Identifying the players on the various sponge fields we plan to investigate is sort of the easy part.  Determining why the pods are on particular sponges and how sponges are impacted, if at all, by these associations is what will keep me in the game at Palmer this season.  So stand by for another part of Pods Rule at Palmer coming to this website soon…..


  1. Re: Sponge Pod
    Posted by Dee on 03/13/07

    Thank you for sharing your photos. This is interesting and the pictures are beautiful. I am allowed to live vicariously through your eyes and thoughts. I do have a couple of questions.
    1. How large are the little creatures you showed us? They look a little like shrimp.
    2. Are you able to stay warm in the wet suits?
    I'm saving this to my favorites!
    Thanks again,

    1. Posted by on 03/13/07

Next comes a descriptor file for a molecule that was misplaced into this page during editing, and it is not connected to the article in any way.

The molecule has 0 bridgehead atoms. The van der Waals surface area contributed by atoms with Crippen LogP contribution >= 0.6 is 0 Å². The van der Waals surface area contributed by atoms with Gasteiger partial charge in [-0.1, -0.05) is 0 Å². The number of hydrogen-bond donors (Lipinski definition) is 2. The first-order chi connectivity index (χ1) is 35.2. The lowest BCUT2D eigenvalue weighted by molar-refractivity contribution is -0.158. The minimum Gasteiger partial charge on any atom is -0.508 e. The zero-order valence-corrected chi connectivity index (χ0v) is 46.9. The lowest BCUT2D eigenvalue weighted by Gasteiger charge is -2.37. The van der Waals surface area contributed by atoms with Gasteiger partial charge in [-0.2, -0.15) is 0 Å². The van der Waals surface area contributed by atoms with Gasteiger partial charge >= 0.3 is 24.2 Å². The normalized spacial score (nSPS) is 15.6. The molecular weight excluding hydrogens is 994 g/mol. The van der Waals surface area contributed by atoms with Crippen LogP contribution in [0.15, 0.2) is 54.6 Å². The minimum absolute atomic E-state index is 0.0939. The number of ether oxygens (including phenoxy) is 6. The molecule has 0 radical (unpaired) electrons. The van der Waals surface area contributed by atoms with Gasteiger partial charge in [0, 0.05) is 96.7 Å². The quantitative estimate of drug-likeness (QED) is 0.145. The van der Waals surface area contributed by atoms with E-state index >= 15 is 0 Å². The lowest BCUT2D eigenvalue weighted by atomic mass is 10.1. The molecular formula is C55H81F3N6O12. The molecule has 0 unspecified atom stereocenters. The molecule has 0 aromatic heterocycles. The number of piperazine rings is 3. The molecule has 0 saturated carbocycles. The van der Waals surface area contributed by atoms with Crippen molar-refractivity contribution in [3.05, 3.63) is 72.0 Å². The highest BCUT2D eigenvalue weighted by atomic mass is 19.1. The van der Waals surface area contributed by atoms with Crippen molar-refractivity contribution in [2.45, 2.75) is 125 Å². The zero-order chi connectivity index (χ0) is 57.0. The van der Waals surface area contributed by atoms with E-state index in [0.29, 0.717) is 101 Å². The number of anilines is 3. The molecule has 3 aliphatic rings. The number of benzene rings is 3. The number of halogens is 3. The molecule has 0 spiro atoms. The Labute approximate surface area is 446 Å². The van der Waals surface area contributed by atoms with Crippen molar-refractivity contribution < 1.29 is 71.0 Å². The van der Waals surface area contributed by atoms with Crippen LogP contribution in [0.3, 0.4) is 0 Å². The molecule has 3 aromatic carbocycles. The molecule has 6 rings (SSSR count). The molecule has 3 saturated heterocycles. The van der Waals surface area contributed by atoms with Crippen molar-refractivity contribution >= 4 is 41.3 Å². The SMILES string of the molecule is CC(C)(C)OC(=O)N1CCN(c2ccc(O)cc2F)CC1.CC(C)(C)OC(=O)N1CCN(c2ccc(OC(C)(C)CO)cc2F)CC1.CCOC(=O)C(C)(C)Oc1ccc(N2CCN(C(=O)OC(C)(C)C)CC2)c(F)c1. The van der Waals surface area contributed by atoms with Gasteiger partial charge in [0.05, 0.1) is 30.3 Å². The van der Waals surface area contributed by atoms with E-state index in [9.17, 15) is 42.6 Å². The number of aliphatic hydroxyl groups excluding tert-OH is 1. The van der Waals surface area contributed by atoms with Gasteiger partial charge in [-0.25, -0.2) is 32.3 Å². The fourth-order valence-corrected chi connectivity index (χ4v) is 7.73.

Hi Dee, Thank you for your interest in our work. The amphipods are indeed shrimp-like considering they are cousins to what you might eat. However, those popcorn shrimp or salad shrimp that you might savor are goliaths compared to our amphipods. Not one of the amphipods in Sponge Pod come close to reaching 1 inch in total length - 'head' to 'tail'. But despite their size, they are very, very abundant and may be very, very important grazers, like sheep or cattle, on the local seaweed and other attached organisms like sponges. Goodness Dee, I do not dive here in a wet suit!! We use drysuits - sort of like giant ziplock bags- we stay dry from the neck down. Our bodies, and most importantly core, are surrounded by air that we pump in from our tank to help keep us warm. In addition to the drysuit (mine weighs 20 lbs alone) divers wear plushy thick undergarments for insulation. What really is hard to keep warm are the hands. They too stay dry and get a layer of air, but natural insulation around our digits is not too thick so it is the hands that get coldest on our dives. Cold hands, mean less dexterity, which means less efficient work a diver can do. Kind of frustrating, but a small price to pay for the truly unique and totally cool diving that we are privileged to experience down here. Stay with us Dee, keep on visiting our site!